We are all different, we are mixed: An African-Arab communications specialist shows us how to celebrate our diverse cultural influences with pride.
Bio for Sabra Saleh
An enthusiastic global citizen with a passion for writing and telling an authentic story, Sabra Saleh is a Communications/Public Affairs Specialist who had the privilege to gain local and international experience in North America, Africa, and the Middle East. With a career spanning over 15 years, she developed skills to communicate at all levels of an organization with internal and external audiences in private, public, and non-profit sectors.
Sabra provided effective communication strategies, advice, and support to management, senior executives and government officials in internal communications, employee engagement, change management, corporate communications, media relations, stakeholder engagement, and crisis management.
Sabra has a Master of Arts degree in Mass Communications from the University of Leicester, U.K., a Bachelor of Science degree in Communications and Political Science from the University of Indianapolis, U.S., and an Associate Degree in Law from the University of Nicosia, Cyprus. She proudly served on the boards of the IIABC Edmonton Chapter, Canada 2019-2020; Global Entrepreneurship Network, Tanzania; and the Bouganvilla Community Foundation, Tanzania.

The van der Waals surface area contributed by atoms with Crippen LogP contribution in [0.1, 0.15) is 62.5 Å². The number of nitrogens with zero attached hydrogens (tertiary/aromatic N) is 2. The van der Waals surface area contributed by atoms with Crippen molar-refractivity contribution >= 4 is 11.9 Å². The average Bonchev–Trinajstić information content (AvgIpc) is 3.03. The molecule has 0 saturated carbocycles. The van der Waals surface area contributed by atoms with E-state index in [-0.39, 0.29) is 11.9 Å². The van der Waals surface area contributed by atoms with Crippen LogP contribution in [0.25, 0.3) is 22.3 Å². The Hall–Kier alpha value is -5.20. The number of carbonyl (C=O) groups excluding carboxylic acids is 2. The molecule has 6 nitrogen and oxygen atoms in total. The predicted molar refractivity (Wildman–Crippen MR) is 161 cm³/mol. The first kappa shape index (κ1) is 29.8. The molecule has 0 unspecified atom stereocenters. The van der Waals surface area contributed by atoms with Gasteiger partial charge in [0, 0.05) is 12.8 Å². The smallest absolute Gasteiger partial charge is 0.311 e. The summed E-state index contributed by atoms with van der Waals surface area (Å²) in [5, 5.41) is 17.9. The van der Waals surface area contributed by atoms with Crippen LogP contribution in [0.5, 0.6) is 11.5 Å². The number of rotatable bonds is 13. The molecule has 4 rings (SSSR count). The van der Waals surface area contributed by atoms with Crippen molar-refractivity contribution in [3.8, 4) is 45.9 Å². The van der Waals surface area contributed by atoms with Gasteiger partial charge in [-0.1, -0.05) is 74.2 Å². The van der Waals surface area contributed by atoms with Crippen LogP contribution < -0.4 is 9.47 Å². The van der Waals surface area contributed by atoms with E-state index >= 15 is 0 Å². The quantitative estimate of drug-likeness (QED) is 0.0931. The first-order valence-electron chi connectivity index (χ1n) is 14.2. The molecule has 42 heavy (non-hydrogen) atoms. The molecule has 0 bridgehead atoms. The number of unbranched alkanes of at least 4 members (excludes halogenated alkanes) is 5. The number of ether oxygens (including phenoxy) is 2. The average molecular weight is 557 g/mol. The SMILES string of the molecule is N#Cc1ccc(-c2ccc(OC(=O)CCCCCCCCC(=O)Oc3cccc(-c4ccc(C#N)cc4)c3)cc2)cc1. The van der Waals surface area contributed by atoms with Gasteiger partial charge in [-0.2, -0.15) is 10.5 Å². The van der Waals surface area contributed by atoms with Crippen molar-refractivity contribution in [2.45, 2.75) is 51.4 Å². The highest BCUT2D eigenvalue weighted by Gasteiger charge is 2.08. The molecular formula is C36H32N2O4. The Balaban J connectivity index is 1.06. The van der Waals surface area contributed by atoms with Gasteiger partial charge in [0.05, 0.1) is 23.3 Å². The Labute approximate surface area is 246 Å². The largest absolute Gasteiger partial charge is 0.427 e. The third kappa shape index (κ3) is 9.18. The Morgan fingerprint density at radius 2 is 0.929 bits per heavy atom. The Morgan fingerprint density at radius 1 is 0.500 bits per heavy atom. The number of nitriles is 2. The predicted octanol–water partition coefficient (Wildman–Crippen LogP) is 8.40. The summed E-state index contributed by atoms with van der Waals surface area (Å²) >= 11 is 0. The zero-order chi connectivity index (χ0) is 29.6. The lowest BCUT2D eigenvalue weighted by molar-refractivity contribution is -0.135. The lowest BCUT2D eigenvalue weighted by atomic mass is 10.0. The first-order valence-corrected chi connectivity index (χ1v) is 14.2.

As a multilingual African-Arab, Sabra Saleh has always assimilated into the cultural groups, wherever she went. Listen in on how she establishes relationships using language and curiosity to support her.
- Email: firstname.lastname@example.org
- LinkedIn: https://www.linkedin.com/in/sabramsaleh/
- Twitter: @sabrasaleh
- “I’ve always realized how language is so attached to the culture and without the cultural experience… you can’t really experience the full depth of the language.”
- “This is how I can be a part of any group – by connecting to certain people with language.”
- “For some of us who are coming from multiracial backgrounds living in different countries from a very young age, one of the things we need to really build is our self-confidence and self-pride and to just really break through any environment we’re in without feeling that we are a minority or we are different or we don’t fit in.”
- “Embracing diversity and ethnicity and the mixes of diverse people and… different ethnic groups – that, for me, comes naturally.”
- “Some of us are trying so hard to integrate that we start losing senses of our identities… and that’s not the right way to go because we really all should just be ourselves.”
- “What would we need to do as an organization so you can come as your whole self to work?”
When Sabra was in Grade 4 in Abu Dhabi, she had joined a school that had a majority of Arabs, Indian and Pakistani students, who would gather in separate groups during break time. Being African-Arab, she approached the Arab students and spoke to them in Arabic, who became her friends. She had also taken Hindi lessons in her previous school, and told the Indian students she understood their language, culture and movies, which made them become her friends too.